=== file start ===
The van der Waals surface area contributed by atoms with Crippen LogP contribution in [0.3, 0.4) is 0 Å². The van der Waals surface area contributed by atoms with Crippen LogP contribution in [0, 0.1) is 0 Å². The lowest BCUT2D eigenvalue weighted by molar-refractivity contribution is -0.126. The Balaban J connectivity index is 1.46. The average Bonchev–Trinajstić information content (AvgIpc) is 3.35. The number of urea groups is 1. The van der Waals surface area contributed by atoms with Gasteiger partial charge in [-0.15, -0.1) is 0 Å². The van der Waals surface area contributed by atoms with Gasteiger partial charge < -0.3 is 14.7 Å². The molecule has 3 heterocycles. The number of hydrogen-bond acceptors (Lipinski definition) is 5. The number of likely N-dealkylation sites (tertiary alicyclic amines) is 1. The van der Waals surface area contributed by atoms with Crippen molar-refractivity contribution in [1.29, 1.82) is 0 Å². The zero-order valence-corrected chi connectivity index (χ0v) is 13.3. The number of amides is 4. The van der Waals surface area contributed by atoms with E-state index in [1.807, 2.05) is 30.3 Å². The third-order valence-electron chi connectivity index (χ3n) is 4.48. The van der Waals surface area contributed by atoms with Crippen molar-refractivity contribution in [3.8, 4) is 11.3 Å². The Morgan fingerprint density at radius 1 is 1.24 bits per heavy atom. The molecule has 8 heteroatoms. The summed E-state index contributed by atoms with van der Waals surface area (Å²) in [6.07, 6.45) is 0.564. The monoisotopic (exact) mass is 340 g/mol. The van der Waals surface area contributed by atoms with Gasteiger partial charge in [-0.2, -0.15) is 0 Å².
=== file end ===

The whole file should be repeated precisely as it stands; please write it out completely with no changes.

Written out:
The van der Waals surface area contributed by atoms with Crippen LogP contribution in [0.3, 0.4) is 0 Å². The van der Waals surface area contributed by atoms with Crippen LogP contribution in [0, 0.1) is 0 Å². The lowest BCUT2D eigenvalue weighted by molar-refractivity contribution is -0.126. The Balaban J connectivity index is 1.46. The average Bonchev–Trinajstić information content (AvgIpc) is 3.35. The number of urea groups is 1. The van der Waals surface area contributed by atoms with Gasteiger partial charge in [-0.15, -0.1) is 0 Å². The van der Waals surface area contributed by atoms with Gasteiger partial charge < -0.3 is 14.7 Å². The molecule has 3 heterocycles. The number of hydrogen-bond acceptors (Lipinski definition) is 5. The number of likely N-dealkylation sites (tertiary alicyclic amines) is 1. The van der Waals surface area contributed by atoms with Crippen molar-refractivity contribution in [1.29, 1.82) is 0 Å². The zero-order valence-corrected chi connectivity index (χ0v) is 13.3. The number of amides is 4. The van der Waals surface area contributed by atoms with E-state index in [1.807, 2.05) is 30.3 Å². The third-order valence-electron chi connectivity index (χ3n) is 4.48. The van der Waals surface area contributed by atoms with Crippen molar-refractivity contribution in [3.8, 4) is 11.3 Å². The Morgan fingerprint density at radius 1 is 1.24 bits per heavy atom. The molecule has 8 heteroatoms. The summed E-state index contributed by atoms with van der Waals surface area (Å²) in [6.07, 6.45) is 0.564. The monoisotopic (exact) mass is 340 g/mol. The van der Waals surface area contributed by atoms with Gasteiger partial charge in [-0.2, -0.15) is 0 Å².